Three films in two years about Rwanda's genocide have shocked Western audiences with the scale and savagery of the slaughter, but many survivors in the tiny central African nation are unimpressed.
They say the big-screen depictions of the carnage, when about 800,000 minority Tutsis and moderate Hutus were butchered in 100 days of state-sponsored killings, have got the story wrong.
"My conclusion was that both movies are another Hollywood fiction geared at making money," said Jean Pierre Rucogoza, a 47-year-old university lecturer and genocide survivor who has watched "Sometimes in April" and "Hotel Rwanda."
Rucogoza lost 11 relatives in the killings. In an interview on the eve of the 12th anniversary of the genocide earlier this month, he said he believed the films partly represented the West's conscience rearing its head too late.
"But, unfortunately, they are also being used as a money-minting tool," he told Reuters. Many who lived through Rwanda's bloodshed say they are happy the films remind the world of the tragedy, but say the reality was different.
'NOT OUR STORY'
"'Sometimes in April' is characterized by very serious inaccuracies and omissions which made most survivors say 'it is not our story'," said Francois Ngarambe, president of a Rwandan genocide survivors' association.
Directed by Raoul Peck, "Sometimes in April" tells of the plight of a Hutu soldier who is separated from his Tutsi wife and two children as violence engulfs the capital Kigali in April 1994.
Ten years later, he learns of their deaths from his brother, who was a presenter on a hate radio station urging the killers on, and is now facing an international trial.
Ngarambe said the film wrongly portrayed the genocide as largely the work of militia, neglecting the careful planning by the Hutu extremists in the government and the military.
The latest screen take on the genocide, and the only to be filmed on location, Michael Caton-Jones's "Shooting Dogs," had its world premiere at a stadium in Kigali last month.
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It was filmed at the Ecole Technique Officielle, a school in the capital where Belgian U.N. troops abandoned more than 2,000 Tutsis to be slaughtered by machete-wielding killers.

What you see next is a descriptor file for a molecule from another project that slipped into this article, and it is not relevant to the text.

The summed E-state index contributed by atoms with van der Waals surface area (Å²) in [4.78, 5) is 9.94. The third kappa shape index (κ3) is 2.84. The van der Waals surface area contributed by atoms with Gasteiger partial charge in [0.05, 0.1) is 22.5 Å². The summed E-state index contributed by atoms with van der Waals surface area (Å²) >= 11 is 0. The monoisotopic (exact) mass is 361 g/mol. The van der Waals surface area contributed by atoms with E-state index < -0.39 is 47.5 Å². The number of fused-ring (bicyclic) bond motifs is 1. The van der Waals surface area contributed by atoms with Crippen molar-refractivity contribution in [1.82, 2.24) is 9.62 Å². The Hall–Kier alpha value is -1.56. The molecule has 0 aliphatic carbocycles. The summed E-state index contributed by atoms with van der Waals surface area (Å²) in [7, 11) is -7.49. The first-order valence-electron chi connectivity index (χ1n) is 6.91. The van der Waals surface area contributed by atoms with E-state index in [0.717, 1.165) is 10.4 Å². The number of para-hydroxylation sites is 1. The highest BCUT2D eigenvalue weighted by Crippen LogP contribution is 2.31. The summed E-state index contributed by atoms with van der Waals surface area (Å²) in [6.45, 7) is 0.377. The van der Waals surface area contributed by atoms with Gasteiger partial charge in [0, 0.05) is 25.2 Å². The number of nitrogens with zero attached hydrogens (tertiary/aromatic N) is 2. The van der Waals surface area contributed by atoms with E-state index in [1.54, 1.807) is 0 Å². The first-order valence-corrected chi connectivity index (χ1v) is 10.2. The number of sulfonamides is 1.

It has also been criticized by some survivors, particularly for one scene where a white Roman Catholic priest decides to stay with the refugees, rather than be evacuated along with his expatriate colleagues.
Many senior church leaders were complicit in some of Rwanda's killings and the depiction angered many who already blame the United Nations and Western powers for failing to intervene.
SYMBOLS OF HEROISM
"There was never a situation, not at that school or anywhere, where a white person refused to be evacuated. That is a pure lie," said Wilson Gabo, a coordinator of Rwanda's Survivors Fund charity.
The makers concede a degree of artistic license with the facts of what actually happened at the school, risking inflaming tempers in a society where memories are still raw.
Amid international inaction, the genocide was finally ended by Rwanda's President Paul Kagame, who led a rebel army from Uganda to seize power. He has recently joined the film debate, sharply criticizing the Oscar-nominated "Hotel Rwanda."
Released last year, Terry George's movie stars Don Cheadle as Paul Rusesabagina, the Hutu manager of a Kigali hotel where more than 1,200 people survived the killings taking place outside.
Kagame, a Tutsi, said the South African-filmed portrayal of Rusesabagina was a "falsehood," and he would not have picked him as a symbol of heroism in those tragic times.
"Some of the things actually attributed to this person are not true," Kagame told reporters last week. "Even those that are true do not merit the level of highlight."